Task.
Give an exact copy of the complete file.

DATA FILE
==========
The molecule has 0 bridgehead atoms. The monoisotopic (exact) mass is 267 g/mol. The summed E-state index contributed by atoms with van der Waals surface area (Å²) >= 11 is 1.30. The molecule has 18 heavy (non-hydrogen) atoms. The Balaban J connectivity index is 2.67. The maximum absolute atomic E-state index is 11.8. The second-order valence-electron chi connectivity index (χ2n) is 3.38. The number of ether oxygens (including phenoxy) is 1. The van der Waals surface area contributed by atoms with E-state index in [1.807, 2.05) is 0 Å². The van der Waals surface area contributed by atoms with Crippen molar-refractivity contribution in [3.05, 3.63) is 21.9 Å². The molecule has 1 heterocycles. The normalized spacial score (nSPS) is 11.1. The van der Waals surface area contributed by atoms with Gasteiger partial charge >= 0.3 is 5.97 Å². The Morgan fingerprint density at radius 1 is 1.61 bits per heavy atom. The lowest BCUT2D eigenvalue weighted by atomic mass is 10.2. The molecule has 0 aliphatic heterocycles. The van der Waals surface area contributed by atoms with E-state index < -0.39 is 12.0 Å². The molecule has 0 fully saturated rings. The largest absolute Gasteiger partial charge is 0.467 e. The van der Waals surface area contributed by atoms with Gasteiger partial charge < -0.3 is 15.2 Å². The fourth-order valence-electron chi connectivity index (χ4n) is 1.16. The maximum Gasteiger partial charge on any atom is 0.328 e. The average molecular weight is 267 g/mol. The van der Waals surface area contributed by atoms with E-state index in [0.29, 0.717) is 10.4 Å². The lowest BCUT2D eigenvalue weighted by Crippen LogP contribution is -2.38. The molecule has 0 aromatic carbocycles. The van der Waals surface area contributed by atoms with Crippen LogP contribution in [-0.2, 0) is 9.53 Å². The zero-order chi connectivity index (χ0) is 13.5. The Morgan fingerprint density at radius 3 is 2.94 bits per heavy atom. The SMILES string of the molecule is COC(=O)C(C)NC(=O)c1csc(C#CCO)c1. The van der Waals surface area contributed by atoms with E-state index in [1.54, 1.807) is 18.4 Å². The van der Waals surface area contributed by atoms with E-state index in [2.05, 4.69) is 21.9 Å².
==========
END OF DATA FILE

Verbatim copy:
The molecule has 0 bridgehead atoms. The monoisotopic (exact) mass is 267 g/mol. The summed E-state index contributed by atoms with van der Waals surface area (Å²) >= 11 is 1.30. The molecule has 18 heavy (non-hydrogen) atoms. The Balaban J connectivity index is 2.67. The maximum absolute atomic E-state index is 11.8. The second-order valence-electron chi connectivity index (χ2n) is 3.38. The number of ether oxygens (including phenoxy) is 1. The van der Waals surface area contributed by atoms with E-state index in [1.807, 2.05) is 0 Å². The van der Waals surface area contributed by atoms with Crippen molar-refractivity contribution in [3.05, 3.63) is 21.9 Å². The molecule has 1 heterocycles. The normalized spacial score (nSPS) is 11.1. The van der Waals surface area contributed by atoms with Gasteiger partial charge >= 0.3 is 5.97 Å². The Morgan fingerprint density at radius 1 is 1.61 bits per heavy atom. The lowest BCUT2D eigenvalue weighted by atomic mass is 10.2. The molecule has 0 aliphatic heterocycles. The van der Waals surface area contributed by atoms with E-state index < -0.39 is 12.0 Å². The molecule has 0 fully saturated rings. The largest absolute Gasteiger partial charge is 0.467 e. The van der Waals surface area contributed by atoms with Gasteiger partial charge < -0.3 is 15.2 Å². The fourth-order valence-electron chi connectivity index (χ4n) is 1.16. The maximum Gasteiger partial charge on any atom is 0.328 e. The average molecular weight is 267 g/mol. The van der Waals surface area contributed by atoms with E-state index in [0.29, 0.717) is 10.4 Å². The lowest BCUT2D eigenvalue weighted by Crippen LogP contribution is -2.38. The molecule has 0 aromatic carbocycles. The van der Waals surface area contributed by atoms with Crippen LogP contribution in [-0.2, 0) is 9.53 Å². The zero-order chi connectivity index (χ0) is 13.5. The Morgan fingerprint density at radius 3 is 2.94 bits per heavy atom. The SMILES string of the molecule is COC(=O)C(C)NC(=O)c1csc(C#CCO)c1. The van der Waals surface area contributed by atoms with E-state index in [1.54, 1.807) is 18.4 Å². The van der Waals surface area contributed by atoms with E-state index in [2.05, 4.69) is 21.9 Å².